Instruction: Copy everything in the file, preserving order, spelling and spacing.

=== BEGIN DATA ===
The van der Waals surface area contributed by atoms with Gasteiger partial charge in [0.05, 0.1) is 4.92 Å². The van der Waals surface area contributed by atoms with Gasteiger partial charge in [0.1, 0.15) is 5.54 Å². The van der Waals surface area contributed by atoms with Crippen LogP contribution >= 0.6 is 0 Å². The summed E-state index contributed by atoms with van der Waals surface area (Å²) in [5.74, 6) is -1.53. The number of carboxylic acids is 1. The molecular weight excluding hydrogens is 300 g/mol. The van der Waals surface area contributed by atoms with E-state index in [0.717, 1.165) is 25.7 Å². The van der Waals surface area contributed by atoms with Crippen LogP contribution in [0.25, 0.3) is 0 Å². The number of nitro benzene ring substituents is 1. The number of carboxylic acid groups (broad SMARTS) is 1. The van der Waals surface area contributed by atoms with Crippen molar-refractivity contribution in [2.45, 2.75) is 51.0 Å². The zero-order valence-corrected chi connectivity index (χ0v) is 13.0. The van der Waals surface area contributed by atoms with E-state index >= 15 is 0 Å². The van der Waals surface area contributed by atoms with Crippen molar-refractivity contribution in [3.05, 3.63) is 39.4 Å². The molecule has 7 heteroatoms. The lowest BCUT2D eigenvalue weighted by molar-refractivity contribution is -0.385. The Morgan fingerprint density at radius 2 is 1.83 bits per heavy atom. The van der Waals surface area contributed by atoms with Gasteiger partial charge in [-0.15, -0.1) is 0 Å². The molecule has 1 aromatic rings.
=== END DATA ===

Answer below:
The van der Waals surface area contributed by atoms with Gasteiger partial charge in [0.05, 0.1) is 4.92 Å². The van der Waals surface area contributed by atoms with Gasteiger partial charge in [0.1, 0.15) is 5.54 Å². The van der Waals surface area contributed by atoms with Crippen LogP contribution >= 0.6 is 0 Å². The summed E-state index contributed by atoms with van der Waals surface area (Å²) in [5.74, 6) is -1.53. The number of carboxylic acids is 1. The molecular weight excluding hydrogens is 300 g/mol. The van der Waals surface area contributed by atoms with E-state index in [0.717, 1.165) is 25.7 Å². The van der Waals surface area contributed by atoms with Crippen LogP contribution in [0.25, 0.3) is 0 Å². The number of nitro benzene ring substituents is 1. The number of carboxylic acid groups (broad SMARTS) is 1. The van der Waals surface area contributed by atoms with Crippen molar-refractivity contribution in [2.45, 2.75) is 51.0 Å². The zero-order valence-corrected chi connectivity index (χ0v) is 13.0. The van der Waals surface area contributed by atoms with E-state index >= 15 is 0 Å². The van der Waals surface area contributed by atoms with Crippen molar-refractivity contribution in [3.05, 3.63) is 39.4 Å². The molecule has 7 heteroatoms. The lowest BCUT2D eigenvalue weighted by molar-refractivity contribution is -0.385. The Morgan fingerprint density at radius 2 is 1.83 bits per heavy atom. The van der Waals surface area contributed by atoms with Gasteiger partial charge in [-0.15, -0.1) is 0 Å². The molecule has 1 aromatic rings.